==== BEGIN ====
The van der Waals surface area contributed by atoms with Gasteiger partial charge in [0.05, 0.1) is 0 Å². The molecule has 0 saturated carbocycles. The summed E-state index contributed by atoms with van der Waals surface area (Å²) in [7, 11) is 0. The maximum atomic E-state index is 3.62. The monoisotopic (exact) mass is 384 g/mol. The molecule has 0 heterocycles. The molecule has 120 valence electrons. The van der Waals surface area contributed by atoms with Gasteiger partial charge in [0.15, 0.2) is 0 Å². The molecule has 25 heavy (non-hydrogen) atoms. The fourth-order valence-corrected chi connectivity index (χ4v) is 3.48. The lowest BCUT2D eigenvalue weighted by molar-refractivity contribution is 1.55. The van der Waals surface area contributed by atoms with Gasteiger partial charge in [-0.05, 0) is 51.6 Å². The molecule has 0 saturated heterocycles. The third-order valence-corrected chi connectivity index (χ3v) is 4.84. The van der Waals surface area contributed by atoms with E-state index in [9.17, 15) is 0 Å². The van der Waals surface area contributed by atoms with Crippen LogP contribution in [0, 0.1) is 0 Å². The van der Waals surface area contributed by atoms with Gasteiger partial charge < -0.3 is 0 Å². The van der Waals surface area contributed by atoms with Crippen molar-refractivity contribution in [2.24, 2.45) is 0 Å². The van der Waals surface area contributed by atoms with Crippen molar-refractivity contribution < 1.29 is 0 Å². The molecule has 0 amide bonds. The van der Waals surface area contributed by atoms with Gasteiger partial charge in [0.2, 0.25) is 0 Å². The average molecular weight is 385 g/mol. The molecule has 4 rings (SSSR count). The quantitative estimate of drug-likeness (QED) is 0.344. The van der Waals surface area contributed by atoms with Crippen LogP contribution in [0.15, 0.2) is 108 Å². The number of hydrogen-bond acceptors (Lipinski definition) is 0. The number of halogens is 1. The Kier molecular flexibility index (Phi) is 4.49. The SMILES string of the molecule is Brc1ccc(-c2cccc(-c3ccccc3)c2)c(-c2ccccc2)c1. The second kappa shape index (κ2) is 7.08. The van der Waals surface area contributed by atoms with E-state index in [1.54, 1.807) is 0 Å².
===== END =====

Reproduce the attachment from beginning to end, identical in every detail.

The van der Waals surface area contributed by atoms with Gasteiger partial charge in [0.05, 0.1) is 0 Å². The molecule has 0 saturated carbocycles. The summed E-state index contributed by atoms with van der Waals surface area (Å²) in [7, 11) is 0. The maximum atomic E-state index is 3.62. The monoisotopic (exact) mass is 384 g/mol. The molecule has 0 heterocycles. The molecule has 120 valence electrons. The van der Waals surface area contributed by atoms with Gasteiger partial charge in [0.15, 0.2) is 0 Å². The molecule has 25 heavy (non-hydrogen) atoms. The fourth-order valence-corrected chi connectivity index (χ4v) is 3.48. The lowest BCUT2D eigenvalue weighted by molar-refractivity contribution is 1.55. The van der Waals surface area contributed by atoms with Gasteiger partial charge in [-0.05, 0) is 51.6 Å². The molecule has 0 saturated heterocycles. The third-order valence-corrected chi connectivity index (χ3v) is 4.84. The van der Waals surface area contributed by atoms with E-state index in [9.17, 15) is 0 Å². The van der Waals surface area contributed by atoms with Crippen LogP contribution in [0, 0.1) is 0 Å². The van der Waals surface area contributed by atoms with Gasteiger partial charge < -0.3 is 0 Å². The van der Waals surface area contributed by atoms with Crippen molar-refractivity contribution in [2.24, 2.45) is 0 Å². The van der Waals surface area contributed by atoms with Crippen molar-refractivity contribution < 1.29 is 0 Å². The molecule has 0 amide bonds. The van der Waals surface area contributed by atoms with Gasteiger partial charge in [0.2, 0.25) is 0 Å². The average molecular weight is 385 g/mol. The molecule has 4 rings (SSSR count). The quantitative estimate of drug-likeness (QED) is 0.344. The van der Waals surface area contributed by atoms with Crippen LogP contribution in [0.15, 0.2) is 108 Å². The number of hydrogen-bond acceptors (Lipinski definition) is 0. The number of halogens is 1. The Kier molecular flexibility index (Phi) is 4.49. The SMILES string of the molecule is Brc1ccc(-c2cccc(-c3ccccc3)c2)c(-c2ccccc2)c1. The second kappa shape index (κ2) is 7.08. The van der Waals surface area contributed by atoms with E-state index in [1.54, 1.807) is 0 Å².